So it might also speak to the destruction of the idea of that space. For example, thanks to the colonialist attitude of my forebears, we have lost entire vocabularies, entire perspectives on the world, because of our destruction of native populations. There were once words that described experiences that we can’t access any more. Consider how using Uluru rather than ‘Ayers Rock’ to describe the monolith in Australia changes the space inside the words from something Western (and with overtones of ownership) to something that is distinctly Not For Westerners.[mfn]This is the source of my least favourite kind of fetishising of the Mysterious Other: the absurd reverence attached to the word ‘namaste’ by overwhelmingly white yoga instructors who can’t pronounce it. It’s done because it makes yoga mysterious and exotic and it’s fucking awful. Stop it. It’s bad enough that we went around invading people. It’s just rude to then turn around and steal their culture, butcher their language, and cut their religion up into commodities that you can have as a snack between a chai latte and facial. Just have a stretch without trying to make it magic.[/mfn]
If there’s no word for it, then we have to make words. We have to normalise it ourselves, and we can only hope to do that in a capitalist system with the support of people willing to buy stuff. This is why Clintons has a choice of two cards for ‘Dad and your girlfriend’ and only one for Rosh Hashanah, a festival celebrated by more than a quarter of a million people in the UK.[mfn] I don’t have figures on dads with girlfriends: if it’s half a million or more I guess the numbers add up[/mfn]
This is important because the more normalised it is, the less friction there is when it comes to celebrating it. Everything that adds friction to this process makes it harder, because a social event that you have to educate your friends about – that doesn’t have a greetings card – adds workload to an event you should be enjoying. Before you invite people to, for example, Rosh Hashanah, you have to explain what’s being celebrated. And before you do that, you’ve got to be sure you’re not talking to an anti-semite. And that’s extra cognitive load you don’t need. Instead, you fall back to familiar metaphor – it’s a big party! – or you draw back from sharing it.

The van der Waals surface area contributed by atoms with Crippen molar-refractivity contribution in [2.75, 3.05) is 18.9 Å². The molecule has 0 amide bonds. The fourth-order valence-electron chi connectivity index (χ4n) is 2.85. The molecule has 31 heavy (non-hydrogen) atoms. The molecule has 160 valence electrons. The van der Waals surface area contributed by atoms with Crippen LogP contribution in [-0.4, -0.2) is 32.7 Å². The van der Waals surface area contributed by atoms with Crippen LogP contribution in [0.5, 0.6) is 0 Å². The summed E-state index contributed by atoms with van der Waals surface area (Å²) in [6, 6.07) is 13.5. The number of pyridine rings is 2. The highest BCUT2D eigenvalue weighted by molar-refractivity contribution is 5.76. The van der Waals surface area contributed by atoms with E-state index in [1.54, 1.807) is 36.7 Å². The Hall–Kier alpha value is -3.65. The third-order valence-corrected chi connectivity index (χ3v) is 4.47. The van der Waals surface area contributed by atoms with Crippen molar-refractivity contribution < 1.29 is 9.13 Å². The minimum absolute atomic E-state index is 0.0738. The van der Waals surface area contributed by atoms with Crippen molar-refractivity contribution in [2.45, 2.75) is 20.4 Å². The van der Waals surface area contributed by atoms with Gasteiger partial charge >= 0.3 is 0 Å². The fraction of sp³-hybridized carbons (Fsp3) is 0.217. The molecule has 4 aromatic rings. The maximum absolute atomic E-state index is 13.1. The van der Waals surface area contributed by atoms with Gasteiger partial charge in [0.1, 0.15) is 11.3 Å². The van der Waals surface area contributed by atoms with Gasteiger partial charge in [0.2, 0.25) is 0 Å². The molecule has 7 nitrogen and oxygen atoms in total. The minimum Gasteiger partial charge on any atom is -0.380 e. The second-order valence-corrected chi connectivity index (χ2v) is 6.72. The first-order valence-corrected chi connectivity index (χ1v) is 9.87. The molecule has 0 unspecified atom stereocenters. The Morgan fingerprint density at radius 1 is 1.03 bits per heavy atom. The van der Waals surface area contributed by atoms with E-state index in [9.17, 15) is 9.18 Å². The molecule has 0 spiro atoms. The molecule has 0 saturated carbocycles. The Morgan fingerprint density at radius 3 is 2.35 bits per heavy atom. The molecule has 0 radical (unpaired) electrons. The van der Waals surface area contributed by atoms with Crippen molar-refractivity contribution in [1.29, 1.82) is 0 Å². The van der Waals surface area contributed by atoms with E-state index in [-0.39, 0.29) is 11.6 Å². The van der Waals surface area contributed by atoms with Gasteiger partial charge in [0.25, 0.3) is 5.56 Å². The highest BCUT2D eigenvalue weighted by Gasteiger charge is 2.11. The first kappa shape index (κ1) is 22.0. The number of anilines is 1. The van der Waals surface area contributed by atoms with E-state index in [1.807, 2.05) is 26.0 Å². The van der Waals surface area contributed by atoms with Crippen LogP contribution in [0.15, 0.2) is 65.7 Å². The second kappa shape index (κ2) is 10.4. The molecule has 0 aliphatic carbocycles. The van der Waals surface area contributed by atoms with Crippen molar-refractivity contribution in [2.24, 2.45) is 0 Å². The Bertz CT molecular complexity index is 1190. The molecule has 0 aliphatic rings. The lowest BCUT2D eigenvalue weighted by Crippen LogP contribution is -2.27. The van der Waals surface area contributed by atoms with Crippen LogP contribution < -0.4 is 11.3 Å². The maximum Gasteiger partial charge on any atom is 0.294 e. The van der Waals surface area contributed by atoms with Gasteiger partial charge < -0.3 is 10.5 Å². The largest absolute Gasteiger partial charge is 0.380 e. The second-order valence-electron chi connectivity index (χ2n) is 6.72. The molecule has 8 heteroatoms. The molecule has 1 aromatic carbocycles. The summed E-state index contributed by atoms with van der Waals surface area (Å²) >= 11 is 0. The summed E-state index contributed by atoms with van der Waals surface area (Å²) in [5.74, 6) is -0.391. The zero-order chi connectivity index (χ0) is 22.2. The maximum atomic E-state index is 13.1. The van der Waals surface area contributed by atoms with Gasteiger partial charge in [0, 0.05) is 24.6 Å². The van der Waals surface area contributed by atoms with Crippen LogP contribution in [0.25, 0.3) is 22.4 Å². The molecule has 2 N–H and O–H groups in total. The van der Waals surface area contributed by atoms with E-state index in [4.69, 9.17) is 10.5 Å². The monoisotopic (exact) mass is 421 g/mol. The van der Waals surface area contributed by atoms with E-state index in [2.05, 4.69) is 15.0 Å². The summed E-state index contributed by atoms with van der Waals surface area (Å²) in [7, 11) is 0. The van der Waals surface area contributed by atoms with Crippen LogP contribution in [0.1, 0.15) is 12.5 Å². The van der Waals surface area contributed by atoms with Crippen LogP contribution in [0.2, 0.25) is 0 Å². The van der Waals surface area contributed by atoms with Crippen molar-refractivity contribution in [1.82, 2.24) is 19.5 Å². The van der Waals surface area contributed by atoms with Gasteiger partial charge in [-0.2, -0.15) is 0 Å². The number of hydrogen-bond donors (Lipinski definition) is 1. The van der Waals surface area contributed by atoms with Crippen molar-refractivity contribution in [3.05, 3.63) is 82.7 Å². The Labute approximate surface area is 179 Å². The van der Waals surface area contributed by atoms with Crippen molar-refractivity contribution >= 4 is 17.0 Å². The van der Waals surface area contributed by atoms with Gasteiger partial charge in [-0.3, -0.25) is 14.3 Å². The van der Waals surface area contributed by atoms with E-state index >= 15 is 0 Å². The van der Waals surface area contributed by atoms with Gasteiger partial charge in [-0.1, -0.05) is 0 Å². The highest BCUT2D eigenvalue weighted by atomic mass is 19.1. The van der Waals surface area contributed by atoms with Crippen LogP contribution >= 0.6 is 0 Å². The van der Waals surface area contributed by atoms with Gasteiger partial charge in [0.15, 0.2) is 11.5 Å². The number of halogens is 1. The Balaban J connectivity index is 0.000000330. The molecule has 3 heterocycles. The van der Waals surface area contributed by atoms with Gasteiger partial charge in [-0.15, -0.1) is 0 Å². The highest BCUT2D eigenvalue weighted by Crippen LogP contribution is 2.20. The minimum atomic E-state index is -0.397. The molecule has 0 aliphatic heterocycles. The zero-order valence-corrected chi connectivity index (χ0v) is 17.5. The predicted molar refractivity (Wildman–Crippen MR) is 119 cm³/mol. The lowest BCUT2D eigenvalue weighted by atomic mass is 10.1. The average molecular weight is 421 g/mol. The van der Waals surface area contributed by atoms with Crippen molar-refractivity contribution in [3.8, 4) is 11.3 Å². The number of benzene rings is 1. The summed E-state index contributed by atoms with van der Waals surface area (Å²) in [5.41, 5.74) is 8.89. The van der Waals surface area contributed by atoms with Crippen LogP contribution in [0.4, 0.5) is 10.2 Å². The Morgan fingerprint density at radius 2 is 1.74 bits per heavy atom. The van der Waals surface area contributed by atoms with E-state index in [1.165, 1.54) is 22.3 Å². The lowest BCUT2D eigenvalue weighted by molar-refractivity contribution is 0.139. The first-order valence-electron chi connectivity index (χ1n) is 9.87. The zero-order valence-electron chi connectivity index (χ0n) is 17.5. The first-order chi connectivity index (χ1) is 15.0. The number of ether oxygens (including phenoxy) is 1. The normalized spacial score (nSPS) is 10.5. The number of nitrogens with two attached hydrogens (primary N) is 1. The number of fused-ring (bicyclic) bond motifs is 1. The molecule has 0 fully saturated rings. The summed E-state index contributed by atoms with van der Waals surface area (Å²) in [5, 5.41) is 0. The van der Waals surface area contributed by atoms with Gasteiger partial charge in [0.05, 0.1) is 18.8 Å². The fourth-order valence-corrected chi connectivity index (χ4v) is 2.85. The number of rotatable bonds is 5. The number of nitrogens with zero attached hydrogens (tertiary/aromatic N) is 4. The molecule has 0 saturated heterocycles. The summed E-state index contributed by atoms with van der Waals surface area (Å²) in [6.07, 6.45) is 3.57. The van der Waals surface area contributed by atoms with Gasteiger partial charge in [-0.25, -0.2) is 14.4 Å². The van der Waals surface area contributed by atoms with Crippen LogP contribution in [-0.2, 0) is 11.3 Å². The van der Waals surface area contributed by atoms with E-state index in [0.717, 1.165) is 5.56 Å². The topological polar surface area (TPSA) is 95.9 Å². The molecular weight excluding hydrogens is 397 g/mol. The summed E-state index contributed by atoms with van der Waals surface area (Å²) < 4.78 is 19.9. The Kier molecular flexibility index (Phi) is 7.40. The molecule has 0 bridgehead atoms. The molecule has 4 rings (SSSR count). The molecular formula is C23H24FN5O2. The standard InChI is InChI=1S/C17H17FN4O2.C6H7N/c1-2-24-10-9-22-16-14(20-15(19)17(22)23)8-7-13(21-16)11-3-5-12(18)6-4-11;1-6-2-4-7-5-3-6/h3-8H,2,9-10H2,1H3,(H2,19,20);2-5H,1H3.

What am I trying to say here? I think I’m saying that there are times when we can’t rely on existing vocabulary and symbolism any more, because it carries too much baggage. We can’t say that Hannukah is Jewish Christmas, because it takes away the space that Hannukah exists in and drowns it in pre-existing ideas of what ‘Christmas’ is. Hannukah is Hannukah.
in the beginning was the word
If there is going to be new celebrations, there first have to be new celebrations. If we’re going to celebrate the list of things Jenny suggests – and I think we should – then we should just start at once by doing. If we have language for a thing, we can describe it to other people. Once we can do that, we can convince Clintons to stock a card.
And at that point we’re pretty much there.
Now the first step to normalising something is just to do it, but like all sentences with ‘just’ in them there’s a mountain of emotional labour hidden inside it. To be the pioneer of a social change, even a small one, is to spend social capital in the pursuit of something that some people are going to push back against. It’s not always fun and I think it’s okay not to want to do it.
But listen, if you’re having a non-engagement party, let me know.
I’ll buy a blank card and write you poetry.